Background: Epidemiologic studies have demonstrated an inverse correlation between dietary calcium and vitamin D intake and the incidence of colorectal carcinoma. Elevated serum levels of 25-hydroxyvitamin D3 (25-OH-D3) are associated with a major reduction in the incidence of this neoplasm. The reduction in tumor size and number induced by calcium supplements in an experimental carcinogenesis model was neutralized by vitamin D3 deficiency. To the authors' knowledge, vitamin D serum levels have never been determined previously in colorectal carcinoma patients. They compared serum 1,25-dihydroxyvitamin D3 (1,25(OH)2D3), 25-OH-D3, and parathyroid hormone (PTH) levels of colorectal carcinoma patients with those of healthy controls.
Methods: Serum 1,25(OH)2D3, 25-OH-D3, and PTH levels were determined in 84 colorectal carcinoma patients (10 with Stage I, 29 with Stage II, 25 with Stage III, and 20 with Stage IV) and 30 healthy controls, all of whom were normocalcemic and not taking calcium or vitamin D supplements.
Results: 25-OH-D3 serum levels were higher in cancer patients than controls, irrespective of stage. Serum 1,25(OH)2D3 decreased with advancing stage: 73 +/- 18, 48 +/- 16, 39 +/- 12, 34 +/- 13, and 75 +/- 20 pg/mL in Stages I, II, III, IV, and controls, respectively. There was a corresponding increase in serum PTH levels: 58.0 +/- 9.4, 73.7 +/- 14.4, 79.0 +/- 21.3, 100.4 +/- 30.9, and 51.2 +/- 3.9 pg/mL in Stages I, II, III, IV, and controls, respectively. Serum vitamin D metabolite levels did not correlate with gender, age, tumor localization, or histologic grade.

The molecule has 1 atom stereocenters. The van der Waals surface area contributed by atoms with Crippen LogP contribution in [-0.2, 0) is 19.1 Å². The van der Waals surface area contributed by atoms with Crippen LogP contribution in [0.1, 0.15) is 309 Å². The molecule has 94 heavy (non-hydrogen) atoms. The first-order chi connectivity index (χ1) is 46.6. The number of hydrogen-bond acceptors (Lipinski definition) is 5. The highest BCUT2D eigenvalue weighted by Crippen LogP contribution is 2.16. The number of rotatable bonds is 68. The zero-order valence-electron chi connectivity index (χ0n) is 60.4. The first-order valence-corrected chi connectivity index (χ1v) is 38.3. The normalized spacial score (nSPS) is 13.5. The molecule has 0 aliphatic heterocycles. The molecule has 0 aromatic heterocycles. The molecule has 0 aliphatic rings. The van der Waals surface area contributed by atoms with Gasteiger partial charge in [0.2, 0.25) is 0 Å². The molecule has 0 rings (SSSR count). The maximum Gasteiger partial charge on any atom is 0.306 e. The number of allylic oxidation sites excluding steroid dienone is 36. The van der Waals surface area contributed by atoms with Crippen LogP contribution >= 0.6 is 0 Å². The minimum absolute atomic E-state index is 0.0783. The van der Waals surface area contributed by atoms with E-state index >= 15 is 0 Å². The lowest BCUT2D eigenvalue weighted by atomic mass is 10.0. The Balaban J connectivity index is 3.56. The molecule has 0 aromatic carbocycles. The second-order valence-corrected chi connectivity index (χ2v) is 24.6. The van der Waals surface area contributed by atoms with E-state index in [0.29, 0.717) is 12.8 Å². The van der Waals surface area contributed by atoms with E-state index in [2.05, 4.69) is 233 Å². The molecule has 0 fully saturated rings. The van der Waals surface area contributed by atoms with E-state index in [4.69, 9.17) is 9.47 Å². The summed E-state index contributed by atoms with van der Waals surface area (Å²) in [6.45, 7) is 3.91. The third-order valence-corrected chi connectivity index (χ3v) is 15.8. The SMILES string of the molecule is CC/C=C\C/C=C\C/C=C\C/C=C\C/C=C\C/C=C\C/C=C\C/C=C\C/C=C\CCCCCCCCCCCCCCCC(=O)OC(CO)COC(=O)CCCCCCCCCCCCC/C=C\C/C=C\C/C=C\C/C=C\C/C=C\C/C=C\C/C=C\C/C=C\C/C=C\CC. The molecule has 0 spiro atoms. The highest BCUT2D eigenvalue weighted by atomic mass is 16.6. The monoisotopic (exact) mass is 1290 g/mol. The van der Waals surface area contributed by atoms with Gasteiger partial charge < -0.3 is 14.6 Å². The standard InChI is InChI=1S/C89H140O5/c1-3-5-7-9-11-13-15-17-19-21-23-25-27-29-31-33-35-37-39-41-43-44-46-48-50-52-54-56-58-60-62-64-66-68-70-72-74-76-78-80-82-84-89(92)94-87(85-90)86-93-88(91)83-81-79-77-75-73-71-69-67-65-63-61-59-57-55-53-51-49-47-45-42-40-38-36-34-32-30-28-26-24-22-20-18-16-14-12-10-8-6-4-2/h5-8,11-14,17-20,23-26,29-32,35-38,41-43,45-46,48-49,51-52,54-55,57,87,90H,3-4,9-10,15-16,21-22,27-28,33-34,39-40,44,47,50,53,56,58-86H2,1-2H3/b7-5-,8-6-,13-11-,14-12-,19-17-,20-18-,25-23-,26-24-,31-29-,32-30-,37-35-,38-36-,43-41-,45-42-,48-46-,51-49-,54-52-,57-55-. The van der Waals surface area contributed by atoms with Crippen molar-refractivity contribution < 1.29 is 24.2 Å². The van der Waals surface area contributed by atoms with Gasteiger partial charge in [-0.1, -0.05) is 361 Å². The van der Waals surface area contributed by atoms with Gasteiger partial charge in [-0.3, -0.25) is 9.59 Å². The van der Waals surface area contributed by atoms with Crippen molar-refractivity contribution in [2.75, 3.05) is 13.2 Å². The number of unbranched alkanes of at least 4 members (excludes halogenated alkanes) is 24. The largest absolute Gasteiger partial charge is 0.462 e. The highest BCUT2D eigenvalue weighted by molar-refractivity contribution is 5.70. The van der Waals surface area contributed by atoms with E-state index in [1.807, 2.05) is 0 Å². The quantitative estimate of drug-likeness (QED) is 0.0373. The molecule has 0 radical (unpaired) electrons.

Conclusions: An inverse correlation between serum levels of the active metabolite of vitamin D and colorectal carcinoma stage has been demonstrated for the first time, to the authors' knowledge, in colorectal carcinoma patients. Because 1,25(OH)2D3 has been shown to inhibit proliferation of colonic epithelial cells, decreased serum levels may facilitate the growth of colorectal carcinoma and influence its biologic behavior.